Barnes made his England debut at 19; Sancho won his first cap at 18 in the October 2018 UEFA Nations League qualifier against Croatia, and went into the November 2019 international break with 10 under his belt. It took Barnes almost 18 months to reach the same figure. Wayne Rooney needed a full calendar year.

Barnes opened his England account at the ninth time of asking; Rooney on his sixth appearance. Sancho scored his first England goal on his eighth senior international outing, but did so by grabbing a brace and chiming in with his third assist - the first of which had fallen in his second game, and first start, in a friendly win over the USA. Needless to say, the precedent is there for a long and prosperous international career.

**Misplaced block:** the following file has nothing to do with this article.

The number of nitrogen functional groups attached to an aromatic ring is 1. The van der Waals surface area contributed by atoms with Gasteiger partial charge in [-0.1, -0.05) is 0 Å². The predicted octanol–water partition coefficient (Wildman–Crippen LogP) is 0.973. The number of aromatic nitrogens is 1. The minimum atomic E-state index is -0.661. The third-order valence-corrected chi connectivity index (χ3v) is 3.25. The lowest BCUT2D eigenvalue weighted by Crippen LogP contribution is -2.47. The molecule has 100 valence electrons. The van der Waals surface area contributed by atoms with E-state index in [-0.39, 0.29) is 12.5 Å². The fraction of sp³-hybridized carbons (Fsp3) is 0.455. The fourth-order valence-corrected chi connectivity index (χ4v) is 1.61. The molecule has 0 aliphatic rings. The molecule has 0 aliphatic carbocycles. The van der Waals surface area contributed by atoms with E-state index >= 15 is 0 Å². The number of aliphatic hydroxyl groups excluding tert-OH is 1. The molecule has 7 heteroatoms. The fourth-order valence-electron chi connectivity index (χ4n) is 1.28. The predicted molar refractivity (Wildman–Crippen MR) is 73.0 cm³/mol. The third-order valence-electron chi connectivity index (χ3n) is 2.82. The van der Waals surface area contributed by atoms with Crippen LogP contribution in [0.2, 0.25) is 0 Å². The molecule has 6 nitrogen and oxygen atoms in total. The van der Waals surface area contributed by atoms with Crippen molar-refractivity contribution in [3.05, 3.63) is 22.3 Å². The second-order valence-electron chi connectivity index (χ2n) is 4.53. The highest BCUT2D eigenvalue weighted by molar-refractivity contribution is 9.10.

"Provided he doesn't become restricted, he could be our Neymar-type player – in terms of being unpredictable, playing [out wide]," Sancho's England U15 and U16 coach Dan Micciche told The Guardian during the early part of the 2018/19 Bundesliga campaign. "He's flamboyant, entertaining to watch. But like Neymar he's effective with it. In most games he'll create something – it's not a beauty contest. He's not on the pitch flicking it over someone's head for the sake of it."

All style and even more substance, Sancho’s ball-juggling skills befitting a role in the Cirque du Soleil are indeed a means to an emphatic end. The former Watford and Manchester City youth player has made 71 first-team appearances since joining Dortmund in summer 2017, registering 18 goals and 27 assists.